Most of you reading this column undoubtedly spent time in front of a television this past week. Some of you spent more time than others. So, what did you watch? Was it a football game, your favorite talk show, your favorite soap opera, a cable news show or a re-run of your favorite series?

Some among you spent much of your time channel surfing. The television greets some of you when you wake up in the morning and helps you to fall asleep at night. Think about all of the time you have spent during your lifetime watching television.

Many people spend so much time in front of the television that they have been called “couch potatoes.” Today, I challenge you to think about how people spent time, back in the day, when there was no television in the home.

It was back in 1928 when John Baird’s first commercially produced television was introduced to the public, but many of you, like me did not have a television in your home until the late ‘40s or early ‘50s. I imagine that you, as children, spent hours watching “Frontier Playhouse,” “Howdy Doody,” “Kukla, Fran and Ollie” and “Willie the Worm.” Perhaps you watched your favorite show on a 10-inch, Zenith television. The television, engaged viewers for a significant amount of time; in fact, some watched television until the National Anthem was played signaling the end of telecasts for the day. But, let me rekindle memories related to some things that most people did to occupy their time prior to the age of television. Some of you remember “Who knows what evil lurks in the hearts of men? The Shadow knows.” Others will recall, “Baby Snooks,” “The Lone Ranger,” “Dragnet,” “Ozzie and Harriett,” “Jack Benny,” “Bull Dog Drummond,” “Gangbusters,” “Perry Mason” and “Beulah” as they must take you back to the days of the radio. In my household, after dinner, the entire family huddled around our Philco brand cathedral-style radio to listen to our favorite radio show, “Amos ‘n Andy.” Those of you that were around when these and other radio shows were popular will recall that the radio was our primary companion during our leisure time. Do you recall the days of the radio when you turned it on and waited? Wait, you may wonder! You waited for the radio to warm up in order to have reception. You might also recall that static always seemed to accompany your listening experience regardless of the program you were enjoying. Of course, the enjoyment of listening to the radio required a vivid imagination. I recall the experience of staring at the radio as I tried to visualize what was going on.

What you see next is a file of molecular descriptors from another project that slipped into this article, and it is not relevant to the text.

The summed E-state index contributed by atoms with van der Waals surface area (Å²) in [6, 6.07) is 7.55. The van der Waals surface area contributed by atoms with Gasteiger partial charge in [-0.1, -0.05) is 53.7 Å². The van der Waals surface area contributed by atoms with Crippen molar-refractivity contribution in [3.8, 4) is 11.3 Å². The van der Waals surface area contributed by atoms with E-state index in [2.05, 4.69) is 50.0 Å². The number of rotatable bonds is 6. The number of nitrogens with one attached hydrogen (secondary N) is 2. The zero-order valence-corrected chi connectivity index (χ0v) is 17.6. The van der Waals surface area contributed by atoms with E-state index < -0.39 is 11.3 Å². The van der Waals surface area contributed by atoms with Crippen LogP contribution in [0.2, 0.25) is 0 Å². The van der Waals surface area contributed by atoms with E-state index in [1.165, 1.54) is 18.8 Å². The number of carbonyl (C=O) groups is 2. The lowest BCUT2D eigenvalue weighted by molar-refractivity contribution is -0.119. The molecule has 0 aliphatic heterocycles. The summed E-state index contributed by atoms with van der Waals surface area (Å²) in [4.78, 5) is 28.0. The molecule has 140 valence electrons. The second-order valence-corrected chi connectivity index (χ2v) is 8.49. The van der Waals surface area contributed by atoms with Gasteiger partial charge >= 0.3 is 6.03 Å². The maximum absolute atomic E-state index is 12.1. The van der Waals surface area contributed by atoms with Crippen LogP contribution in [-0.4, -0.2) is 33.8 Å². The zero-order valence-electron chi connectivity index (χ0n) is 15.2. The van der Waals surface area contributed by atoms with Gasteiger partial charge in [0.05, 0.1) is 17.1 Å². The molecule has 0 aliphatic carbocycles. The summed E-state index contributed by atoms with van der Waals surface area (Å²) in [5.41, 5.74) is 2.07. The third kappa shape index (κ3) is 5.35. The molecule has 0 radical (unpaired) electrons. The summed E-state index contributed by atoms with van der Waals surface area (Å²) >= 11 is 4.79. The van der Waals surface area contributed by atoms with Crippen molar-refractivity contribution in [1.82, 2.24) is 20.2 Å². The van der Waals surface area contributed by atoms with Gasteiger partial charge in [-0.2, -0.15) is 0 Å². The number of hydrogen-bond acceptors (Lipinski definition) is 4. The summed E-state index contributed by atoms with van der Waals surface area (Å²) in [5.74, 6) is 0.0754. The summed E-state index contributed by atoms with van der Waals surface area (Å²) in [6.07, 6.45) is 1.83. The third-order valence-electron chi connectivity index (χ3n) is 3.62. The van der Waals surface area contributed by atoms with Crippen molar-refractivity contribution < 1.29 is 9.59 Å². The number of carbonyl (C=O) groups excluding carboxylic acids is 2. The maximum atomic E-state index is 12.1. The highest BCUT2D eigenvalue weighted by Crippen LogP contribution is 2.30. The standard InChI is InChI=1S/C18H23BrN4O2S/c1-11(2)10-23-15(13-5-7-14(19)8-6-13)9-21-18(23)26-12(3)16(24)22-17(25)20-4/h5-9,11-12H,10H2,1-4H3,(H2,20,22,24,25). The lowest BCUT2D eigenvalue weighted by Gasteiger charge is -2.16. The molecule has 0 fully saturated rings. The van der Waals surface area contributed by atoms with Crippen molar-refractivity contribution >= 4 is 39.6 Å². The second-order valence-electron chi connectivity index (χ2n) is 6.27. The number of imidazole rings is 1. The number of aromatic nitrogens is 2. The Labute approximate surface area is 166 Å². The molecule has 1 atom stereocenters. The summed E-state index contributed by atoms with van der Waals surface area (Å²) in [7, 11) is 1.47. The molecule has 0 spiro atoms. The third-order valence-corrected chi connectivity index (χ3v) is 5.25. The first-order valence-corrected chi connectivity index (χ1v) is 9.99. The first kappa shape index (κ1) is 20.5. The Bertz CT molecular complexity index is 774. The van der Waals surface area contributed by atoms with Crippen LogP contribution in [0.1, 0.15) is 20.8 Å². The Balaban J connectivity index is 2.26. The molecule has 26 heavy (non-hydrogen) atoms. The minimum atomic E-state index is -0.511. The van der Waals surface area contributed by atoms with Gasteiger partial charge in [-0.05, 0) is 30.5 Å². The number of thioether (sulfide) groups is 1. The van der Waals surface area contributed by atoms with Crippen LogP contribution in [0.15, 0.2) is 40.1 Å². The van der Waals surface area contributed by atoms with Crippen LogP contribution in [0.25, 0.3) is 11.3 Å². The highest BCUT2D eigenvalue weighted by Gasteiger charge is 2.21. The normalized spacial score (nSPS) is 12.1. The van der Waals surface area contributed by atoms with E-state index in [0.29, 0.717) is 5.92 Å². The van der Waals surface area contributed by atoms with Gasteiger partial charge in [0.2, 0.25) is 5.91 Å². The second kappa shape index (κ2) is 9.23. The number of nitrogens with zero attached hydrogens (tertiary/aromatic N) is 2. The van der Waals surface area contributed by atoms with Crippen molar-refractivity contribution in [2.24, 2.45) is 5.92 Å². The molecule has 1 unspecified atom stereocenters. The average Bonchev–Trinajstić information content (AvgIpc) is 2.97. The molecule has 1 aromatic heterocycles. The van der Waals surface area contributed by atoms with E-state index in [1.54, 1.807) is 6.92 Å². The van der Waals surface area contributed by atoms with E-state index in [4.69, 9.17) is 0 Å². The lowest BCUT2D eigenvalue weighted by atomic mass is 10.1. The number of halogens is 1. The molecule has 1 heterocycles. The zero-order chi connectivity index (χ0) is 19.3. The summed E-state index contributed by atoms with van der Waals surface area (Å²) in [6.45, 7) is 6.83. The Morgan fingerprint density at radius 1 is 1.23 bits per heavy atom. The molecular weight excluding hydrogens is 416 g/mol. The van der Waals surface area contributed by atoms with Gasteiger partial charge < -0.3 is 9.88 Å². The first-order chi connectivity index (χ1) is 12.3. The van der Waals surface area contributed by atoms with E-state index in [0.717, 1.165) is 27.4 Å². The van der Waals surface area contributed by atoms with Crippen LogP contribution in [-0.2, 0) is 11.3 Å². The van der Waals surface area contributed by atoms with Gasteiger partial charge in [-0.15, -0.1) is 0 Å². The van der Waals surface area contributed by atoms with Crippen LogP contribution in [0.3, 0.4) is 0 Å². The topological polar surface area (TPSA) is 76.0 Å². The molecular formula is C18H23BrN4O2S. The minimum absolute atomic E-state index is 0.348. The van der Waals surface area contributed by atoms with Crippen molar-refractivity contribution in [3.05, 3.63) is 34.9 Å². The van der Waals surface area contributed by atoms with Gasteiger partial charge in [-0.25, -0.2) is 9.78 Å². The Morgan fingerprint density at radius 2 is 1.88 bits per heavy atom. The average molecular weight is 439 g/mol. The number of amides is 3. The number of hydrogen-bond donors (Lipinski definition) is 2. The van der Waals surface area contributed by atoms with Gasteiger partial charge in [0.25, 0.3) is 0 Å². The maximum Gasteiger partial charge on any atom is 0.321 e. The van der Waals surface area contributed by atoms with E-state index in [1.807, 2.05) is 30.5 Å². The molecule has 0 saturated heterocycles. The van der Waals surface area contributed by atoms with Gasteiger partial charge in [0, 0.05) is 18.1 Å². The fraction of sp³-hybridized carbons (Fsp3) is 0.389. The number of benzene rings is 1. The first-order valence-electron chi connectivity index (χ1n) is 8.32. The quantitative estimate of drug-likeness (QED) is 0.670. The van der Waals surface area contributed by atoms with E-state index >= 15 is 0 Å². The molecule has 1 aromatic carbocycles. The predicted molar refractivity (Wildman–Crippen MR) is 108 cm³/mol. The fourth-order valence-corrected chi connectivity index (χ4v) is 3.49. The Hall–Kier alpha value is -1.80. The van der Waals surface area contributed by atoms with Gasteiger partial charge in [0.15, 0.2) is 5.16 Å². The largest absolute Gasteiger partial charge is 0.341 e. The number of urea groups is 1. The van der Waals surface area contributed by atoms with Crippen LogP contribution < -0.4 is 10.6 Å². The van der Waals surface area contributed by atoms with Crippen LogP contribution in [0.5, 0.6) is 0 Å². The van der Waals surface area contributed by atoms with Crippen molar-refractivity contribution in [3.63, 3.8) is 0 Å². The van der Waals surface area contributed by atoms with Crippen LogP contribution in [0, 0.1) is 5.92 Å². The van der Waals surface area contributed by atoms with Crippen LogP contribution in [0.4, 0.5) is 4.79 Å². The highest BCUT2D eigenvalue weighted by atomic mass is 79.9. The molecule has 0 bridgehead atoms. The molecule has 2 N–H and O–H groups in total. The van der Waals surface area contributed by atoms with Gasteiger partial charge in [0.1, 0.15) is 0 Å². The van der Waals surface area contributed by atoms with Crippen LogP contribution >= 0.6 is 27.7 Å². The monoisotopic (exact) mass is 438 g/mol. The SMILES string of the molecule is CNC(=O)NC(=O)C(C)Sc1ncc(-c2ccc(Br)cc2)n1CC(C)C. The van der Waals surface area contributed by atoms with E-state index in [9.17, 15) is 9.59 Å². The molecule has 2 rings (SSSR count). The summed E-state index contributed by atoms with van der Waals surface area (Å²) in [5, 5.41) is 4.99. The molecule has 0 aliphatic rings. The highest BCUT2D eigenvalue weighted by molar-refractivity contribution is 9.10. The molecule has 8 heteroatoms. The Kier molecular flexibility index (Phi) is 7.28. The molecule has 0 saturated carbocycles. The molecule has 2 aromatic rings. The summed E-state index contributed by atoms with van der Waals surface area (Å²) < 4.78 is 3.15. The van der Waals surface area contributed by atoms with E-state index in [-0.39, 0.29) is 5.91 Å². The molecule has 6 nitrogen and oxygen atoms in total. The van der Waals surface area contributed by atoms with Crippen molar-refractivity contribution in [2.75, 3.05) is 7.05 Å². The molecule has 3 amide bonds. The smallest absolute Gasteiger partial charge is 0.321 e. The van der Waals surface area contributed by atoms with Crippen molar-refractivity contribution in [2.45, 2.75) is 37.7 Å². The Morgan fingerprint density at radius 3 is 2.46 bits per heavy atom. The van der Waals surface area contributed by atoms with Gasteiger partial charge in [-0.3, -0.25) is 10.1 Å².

In speaking with many friends about how they spent time before the television, most recall the games that were played outside and inside the home. On several occasions, females talked about the time they spent outdoors playing jacks and double-dutch jump rope. Indoors, playing with dolls was another favorite activity for little girls. Males reminisced about their days outdoors shooting marbles, playing wall ball and half ball, and running up and down the streets playing cowboys and Indians. Before the television, family activities involving adults focused on board games such as checkers, Monopoly, Scrabble, Dominoes and Tiddlywinks. While not a traditional board game, playing cards kept many family members busy in the absence of television. Obviously, playing cards was not “big” in my home as the only card game I know how to play today is the card game of “war.” But, for those of you that were around in the 1950s, countless hours were spent playing games, back in the day.

I am told by friends and associates that when they became tired of listening to the radio or playing games, they read books. If you recall, many families had at least one bookcase in the home that contained lots of books; back then, we did not throw away books. In those days, most young people had library cards that they regularly used to check out books, not just for school research projects, but for leisurely reading. We were often challenged by teachers or family members to read a specific number of books. I remember very well the various newspapers and magazines such as “Ebony,” “Our World,” “Tan” and “Sepia” that were on tables throughout my home.